YOU TELL US: What's So Bad About New Perry Hall Homes?

Patch readers have differing views on the impact of development in Perry Hall neighborhoods.

It started with a by about public hearings for a planned next to the .

It's turned into a debate over planning, crowding and construction in the larger community.

While communities across America have spent the last five years struggling through foreclosure and housing crises, in Perry Hall has barely skipped a beat. In general, developments generate tax revenue and new homeowners stimulate the local economy.

Of course, not everyone is pleased. Complaints range from school overcrowding to traffic issues. A is even scheduled to discuss ' for the of hundreds of acres of Perry Hall—effectively preventing housing developments from being built in several neighborhoods.

Check out this selection of and tell us what you think about development in Perry Hall. 

The charm that was Perry Hall Is gone forever. And for what?
Someone is making huge money at the expense and objections of the current and long time residents.
They're turning our quaint community into a mega-opolis, where no one will want to live.
We must stop it!!!


I'm part of the 1% and I just built a home in Perry Hall. Enjoy my tax dollars. The attitude of "I was here, I'm happy...now the rest of you stay out" is a real turn off.

I do have an honest question - where are all of these vacant homes that are attributed to overbuilding?

I thought that our children were our future? How about another middle school and high school to alleviate the over crowded PHMS and PHHS issues? Can anyone push for schools around this lovely town? And yes, schools with a/c!!! Why are more family homes being built and no more schools? This is NOT making sense here.

Is development a sign of economic prosperity, or is it causing a negative impact on Perry Hall? Tell us in the comments.

Gary Staab March 18, 2012 at 03:11 PM
I don't think anyone in Perry Hall is against building all together. But when we have discussions about what to put on a piece of property here and there, it begs to me, why leaving it undeveloped can't be an option. It seems that the thinking is that we must develope every square inch of land. My main problem with development is the destruction of the old and historic buildings. Of course there all gone now, so I guess the argument is mute. Those of us that have lived here all our lives were recently bombarded with a HUGE amount of changes and we just think it's time to stop or at least slow down and consider what the future will look like.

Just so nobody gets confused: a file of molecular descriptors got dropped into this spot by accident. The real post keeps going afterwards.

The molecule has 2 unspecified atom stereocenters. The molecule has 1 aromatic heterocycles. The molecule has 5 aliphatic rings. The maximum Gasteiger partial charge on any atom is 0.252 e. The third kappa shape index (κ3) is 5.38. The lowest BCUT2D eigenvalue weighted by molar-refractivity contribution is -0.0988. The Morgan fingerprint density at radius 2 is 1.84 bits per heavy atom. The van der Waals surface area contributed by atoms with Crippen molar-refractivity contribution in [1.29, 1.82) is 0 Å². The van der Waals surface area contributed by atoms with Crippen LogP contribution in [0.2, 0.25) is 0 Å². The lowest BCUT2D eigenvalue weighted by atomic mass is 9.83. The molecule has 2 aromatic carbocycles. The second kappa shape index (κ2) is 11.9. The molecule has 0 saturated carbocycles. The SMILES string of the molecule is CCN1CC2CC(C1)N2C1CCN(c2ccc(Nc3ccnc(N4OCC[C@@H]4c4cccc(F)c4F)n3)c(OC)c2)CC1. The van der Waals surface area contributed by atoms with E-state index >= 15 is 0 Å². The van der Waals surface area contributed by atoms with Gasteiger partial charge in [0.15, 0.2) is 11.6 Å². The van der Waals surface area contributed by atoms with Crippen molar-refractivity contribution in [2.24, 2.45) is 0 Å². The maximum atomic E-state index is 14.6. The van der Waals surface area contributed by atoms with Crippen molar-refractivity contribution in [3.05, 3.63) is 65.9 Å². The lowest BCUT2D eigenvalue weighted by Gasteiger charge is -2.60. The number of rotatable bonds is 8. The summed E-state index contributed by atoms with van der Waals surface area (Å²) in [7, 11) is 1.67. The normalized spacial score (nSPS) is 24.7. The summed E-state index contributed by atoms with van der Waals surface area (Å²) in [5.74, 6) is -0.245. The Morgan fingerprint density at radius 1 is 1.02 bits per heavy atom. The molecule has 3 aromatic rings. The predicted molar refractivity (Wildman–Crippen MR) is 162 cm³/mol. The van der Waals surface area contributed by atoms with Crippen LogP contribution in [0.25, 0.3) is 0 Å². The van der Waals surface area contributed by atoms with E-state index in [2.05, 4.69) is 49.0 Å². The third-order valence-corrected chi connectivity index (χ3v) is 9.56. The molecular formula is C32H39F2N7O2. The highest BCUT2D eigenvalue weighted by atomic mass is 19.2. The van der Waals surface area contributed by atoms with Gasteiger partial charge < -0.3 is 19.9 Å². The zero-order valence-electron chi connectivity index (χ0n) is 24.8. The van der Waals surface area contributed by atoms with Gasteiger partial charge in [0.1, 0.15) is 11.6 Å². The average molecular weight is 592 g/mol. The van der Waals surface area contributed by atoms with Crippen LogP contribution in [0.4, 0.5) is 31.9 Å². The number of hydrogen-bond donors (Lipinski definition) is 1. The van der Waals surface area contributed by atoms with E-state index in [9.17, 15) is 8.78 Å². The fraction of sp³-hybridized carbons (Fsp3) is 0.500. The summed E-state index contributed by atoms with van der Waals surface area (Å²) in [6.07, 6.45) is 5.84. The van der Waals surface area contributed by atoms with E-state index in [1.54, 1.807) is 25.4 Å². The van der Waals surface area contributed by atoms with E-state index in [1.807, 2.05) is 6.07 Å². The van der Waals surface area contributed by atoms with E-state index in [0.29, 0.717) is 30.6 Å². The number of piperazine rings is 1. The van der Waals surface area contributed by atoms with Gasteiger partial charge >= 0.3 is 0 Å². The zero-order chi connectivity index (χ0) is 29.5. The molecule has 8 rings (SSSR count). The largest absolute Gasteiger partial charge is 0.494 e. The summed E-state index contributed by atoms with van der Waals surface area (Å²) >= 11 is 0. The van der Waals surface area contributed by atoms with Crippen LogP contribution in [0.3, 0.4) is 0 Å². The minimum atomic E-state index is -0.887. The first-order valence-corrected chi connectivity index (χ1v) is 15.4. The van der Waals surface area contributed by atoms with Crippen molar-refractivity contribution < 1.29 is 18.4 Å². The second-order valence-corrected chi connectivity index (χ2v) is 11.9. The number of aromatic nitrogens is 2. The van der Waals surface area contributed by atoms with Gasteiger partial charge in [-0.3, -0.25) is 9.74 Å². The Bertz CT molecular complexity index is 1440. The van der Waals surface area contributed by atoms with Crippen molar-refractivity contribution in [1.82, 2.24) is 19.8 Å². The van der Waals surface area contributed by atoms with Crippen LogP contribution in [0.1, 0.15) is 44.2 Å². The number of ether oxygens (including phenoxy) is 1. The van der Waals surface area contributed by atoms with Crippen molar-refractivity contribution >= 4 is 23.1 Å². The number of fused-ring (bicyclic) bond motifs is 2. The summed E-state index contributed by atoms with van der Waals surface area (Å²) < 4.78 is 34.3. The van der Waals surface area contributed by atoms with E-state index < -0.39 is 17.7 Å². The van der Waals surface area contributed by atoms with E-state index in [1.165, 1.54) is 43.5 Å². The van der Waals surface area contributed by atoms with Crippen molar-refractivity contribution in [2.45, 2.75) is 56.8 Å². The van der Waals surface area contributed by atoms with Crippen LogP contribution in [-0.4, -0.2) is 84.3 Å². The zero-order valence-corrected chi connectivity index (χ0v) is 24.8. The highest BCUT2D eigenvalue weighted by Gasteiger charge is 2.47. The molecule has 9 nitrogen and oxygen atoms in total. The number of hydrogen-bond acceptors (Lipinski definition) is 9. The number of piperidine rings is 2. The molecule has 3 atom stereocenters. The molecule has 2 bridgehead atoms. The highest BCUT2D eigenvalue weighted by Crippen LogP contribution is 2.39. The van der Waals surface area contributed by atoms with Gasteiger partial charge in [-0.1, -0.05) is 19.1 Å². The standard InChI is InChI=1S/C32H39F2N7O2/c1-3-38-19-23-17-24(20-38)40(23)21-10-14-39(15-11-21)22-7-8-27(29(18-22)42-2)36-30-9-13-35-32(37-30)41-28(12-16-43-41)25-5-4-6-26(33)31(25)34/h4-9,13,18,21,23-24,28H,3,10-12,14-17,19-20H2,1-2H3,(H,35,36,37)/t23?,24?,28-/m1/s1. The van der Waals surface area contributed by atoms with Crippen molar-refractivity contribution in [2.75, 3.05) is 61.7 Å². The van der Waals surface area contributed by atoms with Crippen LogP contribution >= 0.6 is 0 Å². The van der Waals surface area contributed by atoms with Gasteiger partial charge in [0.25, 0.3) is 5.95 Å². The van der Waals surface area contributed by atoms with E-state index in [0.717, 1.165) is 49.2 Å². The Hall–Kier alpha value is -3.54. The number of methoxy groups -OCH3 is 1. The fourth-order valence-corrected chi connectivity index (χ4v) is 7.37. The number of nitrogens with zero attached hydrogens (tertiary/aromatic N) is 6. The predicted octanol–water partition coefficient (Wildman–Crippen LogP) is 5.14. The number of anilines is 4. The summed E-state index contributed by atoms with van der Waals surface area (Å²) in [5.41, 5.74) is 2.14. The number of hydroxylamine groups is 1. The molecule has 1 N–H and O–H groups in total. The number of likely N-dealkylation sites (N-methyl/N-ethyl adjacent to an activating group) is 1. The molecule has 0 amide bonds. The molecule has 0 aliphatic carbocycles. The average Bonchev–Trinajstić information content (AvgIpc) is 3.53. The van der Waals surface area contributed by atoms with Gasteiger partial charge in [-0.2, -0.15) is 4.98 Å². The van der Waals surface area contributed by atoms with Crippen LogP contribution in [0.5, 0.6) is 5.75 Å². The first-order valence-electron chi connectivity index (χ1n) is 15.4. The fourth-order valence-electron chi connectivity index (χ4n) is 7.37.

Paul Amirault March 18, 2012 at 07:14 PM
As the only "greedy" developer who appears willing to post on the Patch, I am compelled to respond to some of the comments which are indirectly headed my way. I am in the business of developing real estate in accordance with the underlying zoning that was put in place by politicians many years ago. We were invited to build and develop and now we are lepers? I have never requested the rezoning of a parcel of property so I could build homes on the property. The homes I built and the property I developed in Perry Hall are amongst the most desirable homes people wanted to buy. That list includes properties in Perry Hall Farms, Glenside Farms, Shadowcreek, Parkside, Perry Hall Crossing I & II, Forge Reserve, and several more. The people in those communities pay a substantial amount of the tax burden, both property and income taxes, levied by Baltimore County and the state of Maryland. These people, many of which send their children to private schools, pay a large portion of the taxes that support the public schools our children attend (yes, my children attended public schools in Perry Hall and Kingsville). Being called "greedy" is very offensive when what I and other developer/builders do is comply with the laws in existence when doing real estate development. Folks, the population is continuing to grow, people continue to have children, if you don't have a place where young people wish to live, our community will slowly disintegrate.
David Marks March 19, 2012 at 12:13 AM
I really don't think I would have proposed downzoning 480 acres if I wasn't serious about it.
John Doe March 19, 2012 at 06:02 PM
I understand development to an extent, but if you want to see a good example of what not to do - drive on Rossville Blvd. towards Franklin Square - look at the 4 houses thrown up along the right side of road with a little open area out front. It is totally out of place. The houses ar beautiful, but obviously not built with the future owner in mind.
Gary Staab March 19, 2012 at 10:50 PM
The future population can move into all the vacant housing that is available. Unless it gets torn down before they get here.


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